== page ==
“Luxury brands need to be more flexible”

Maya Bou Ajram, Business Unit Director for LVMH at OMD, says today consumers of all ages want luxury brands to offer a seamless and relevant experience, delivered at the right time, across all touchpoints

What’s your take on what’s happening within the luxury market in the region, both from the creative, as well as the business perspective?

The market is definitely slowing down, which is unsurprising when you consider how the MENA market currently looks across all categories and sectors.

The double-digit growth we have previously experienced is now a thing of the past, but there is still growth within luxury, it’s just happening on a smaller scale.

So, how are brands coming up with their marketing strategies to face this decline in sales?

It begins with a consumer-led approach. Brands need to make a connection with the purchaser, understand what it is that drives them and use this data to create personalized communications.

While we have seen increased investments in digital because of the amount of time we now spend online, this isn’t the only driving factor for strategies. Today, consumers of all ages want luxury brands to offer a seamless and relevant experience, delivered at the right time, across all touchpoints.

Does the shift to digital mean that traditional marketing will lose relevance for luxury brands?

Not exactly. Despite the rise of digital media, consumers still spend time on traditional media, such as TV and print. However, the way they consume media has changed. Technically, the media fragmentation has intensified, which means consumers are spending more time with more media channels.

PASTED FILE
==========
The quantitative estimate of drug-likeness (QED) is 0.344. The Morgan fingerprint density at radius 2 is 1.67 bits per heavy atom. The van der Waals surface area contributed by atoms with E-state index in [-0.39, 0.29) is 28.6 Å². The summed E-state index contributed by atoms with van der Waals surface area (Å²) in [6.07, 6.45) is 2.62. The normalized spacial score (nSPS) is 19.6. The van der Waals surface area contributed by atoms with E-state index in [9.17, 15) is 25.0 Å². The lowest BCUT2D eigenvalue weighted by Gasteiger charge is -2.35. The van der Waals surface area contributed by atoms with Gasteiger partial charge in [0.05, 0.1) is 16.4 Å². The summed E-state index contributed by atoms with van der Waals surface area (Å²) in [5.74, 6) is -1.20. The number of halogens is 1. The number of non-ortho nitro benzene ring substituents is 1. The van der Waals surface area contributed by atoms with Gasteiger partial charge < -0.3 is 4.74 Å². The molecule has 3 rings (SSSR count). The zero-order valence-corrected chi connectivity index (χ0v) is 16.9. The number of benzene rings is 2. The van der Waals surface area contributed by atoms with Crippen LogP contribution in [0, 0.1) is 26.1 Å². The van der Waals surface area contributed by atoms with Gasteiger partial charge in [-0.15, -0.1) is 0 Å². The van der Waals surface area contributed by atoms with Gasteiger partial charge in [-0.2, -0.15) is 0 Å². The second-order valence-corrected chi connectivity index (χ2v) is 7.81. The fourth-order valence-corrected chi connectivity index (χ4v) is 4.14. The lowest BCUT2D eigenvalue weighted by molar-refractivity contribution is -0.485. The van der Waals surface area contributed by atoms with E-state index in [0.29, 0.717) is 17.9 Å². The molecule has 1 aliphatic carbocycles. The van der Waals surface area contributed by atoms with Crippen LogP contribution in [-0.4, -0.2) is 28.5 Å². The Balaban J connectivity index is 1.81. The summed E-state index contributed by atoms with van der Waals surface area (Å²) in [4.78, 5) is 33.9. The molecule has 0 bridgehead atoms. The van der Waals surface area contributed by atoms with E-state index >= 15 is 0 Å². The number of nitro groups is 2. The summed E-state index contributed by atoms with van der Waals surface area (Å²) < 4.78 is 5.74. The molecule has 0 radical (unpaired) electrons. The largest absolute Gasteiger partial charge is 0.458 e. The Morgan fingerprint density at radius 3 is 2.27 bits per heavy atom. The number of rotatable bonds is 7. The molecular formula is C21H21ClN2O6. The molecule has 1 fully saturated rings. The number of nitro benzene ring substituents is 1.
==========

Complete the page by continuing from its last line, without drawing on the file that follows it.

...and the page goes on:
Having said that, each media channel offers different consumer experiences. If consumers spend four to five hours a day on mobile phones, it doesn’t mean that brands need to shift their entire media strategy towards mobile.

Luxury brands need to become more flexible and holistic in their approach, utilizing new technology to enhance the consumer journey, not replace it.

In their strategy to target the right consumer, is going digital backfiring for some luxury brands giving the expected ROI?

This is a very simplistic view to take, as digital is only one aspect of a luxury brand’s media strategy. It’s rash to assume that luxury brands are failing in digital or that brands have totally ignored offline media.

Despite the rise of digital, TV still commands the biggest share of ad spend by beauty brands, while print has the lion share of ad spend from fashion brands.

Having said that, for many luxury brands, digital is giving a good ROI on average. It’s not just about the digital strategy as such, but also about whether brands have the right product, the right communication balance across different media channels (from in-store to print to digital) and whether they are resonating in an impactful way with consumers. If they get all these factors right, their digital strategy will give a positive ROI. It’s only when the journey is disconnected that the ROI is negatively impacted.

Does going digital raise the fear that brands will erode their exclusivity?

Adopting digital into their communication tool kit is a natural step for luxury brands to take, as they are evolving in-line with consumer behavior. There will always be ways for them to retain exclusivity, even if they adopt digital.

Online is an effective channel to drive in-store purchase, but globally, the share of online to offline sales is barely at 10 per cent – a clear indicator that online can never replace the in-store experience.

The interview is part of the cover story that appeared in the November 2017 issue of Gulf Marketing Review.

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